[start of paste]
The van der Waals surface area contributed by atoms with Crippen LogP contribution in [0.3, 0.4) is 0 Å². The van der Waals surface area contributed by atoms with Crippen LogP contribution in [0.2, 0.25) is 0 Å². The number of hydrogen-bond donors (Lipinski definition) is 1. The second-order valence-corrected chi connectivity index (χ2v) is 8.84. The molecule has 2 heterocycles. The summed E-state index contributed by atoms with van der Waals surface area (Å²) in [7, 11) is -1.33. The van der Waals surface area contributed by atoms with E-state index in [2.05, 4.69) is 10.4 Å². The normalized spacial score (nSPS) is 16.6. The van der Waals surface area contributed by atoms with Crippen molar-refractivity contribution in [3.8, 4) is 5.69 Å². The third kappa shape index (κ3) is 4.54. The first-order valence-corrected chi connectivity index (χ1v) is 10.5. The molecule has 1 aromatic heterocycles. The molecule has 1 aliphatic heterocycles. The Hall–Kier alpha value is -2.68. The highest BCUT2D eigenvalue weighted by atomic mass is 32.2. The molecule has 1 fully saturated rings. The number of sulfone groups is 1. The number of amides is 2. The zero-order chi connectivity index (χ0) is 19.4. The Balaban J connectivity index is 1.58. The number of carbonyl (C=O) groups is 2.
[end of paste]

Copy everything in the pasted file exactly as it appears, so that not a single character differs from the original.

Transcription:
The van der Waals surface area contributed by atoms with Crippen LogP contribution in [0.3, 0.4) is 0 Å². The van der Waals surface area contributed by atoms with Crippen LogP contribution in [0.2, 0.25) is 0 Å². The number of hydrogen-bond donors (Lipinski definition) is 1. The second-order valence-corrected chi connectivity index (χ2v) is 8.84. The molecule has 2 heterocycles. The summed E-state index contributed by atoms with van der Waals surface area (Å²) in [7, 11) is -1.33. The van der Waals surface area contributed by atoms with E-state index in [2.05, 4.69) is 10.4 Å². The normalized spacial score (nSPS) is 16.6. The van der Waals surface area contributed by atoms with Crippen molar-refractivity contribution in [3.8, 4) is 5.69 Å². The third kappa shape index (κ3) is 4.54. The first-order valence-corrected chi connectivity index (χ1v) is 10.5. The molecule has 1 aromatic heterocycles. The molecule has 1 aliphatic heterocycles. The Hall–Kier alpha value is -2.68. The highest BCUT2D eigenvalue weighted by atomic mass is 32.2. The molecule has 1 fully saturated rings. The number of sulfone groups is 1. The number of amides is 2. The zero-order chi connectivity index (χ0) is 19.4. The Balaban J connectivity index is 1.58. The number of carbonyl (C=O) groups is 2.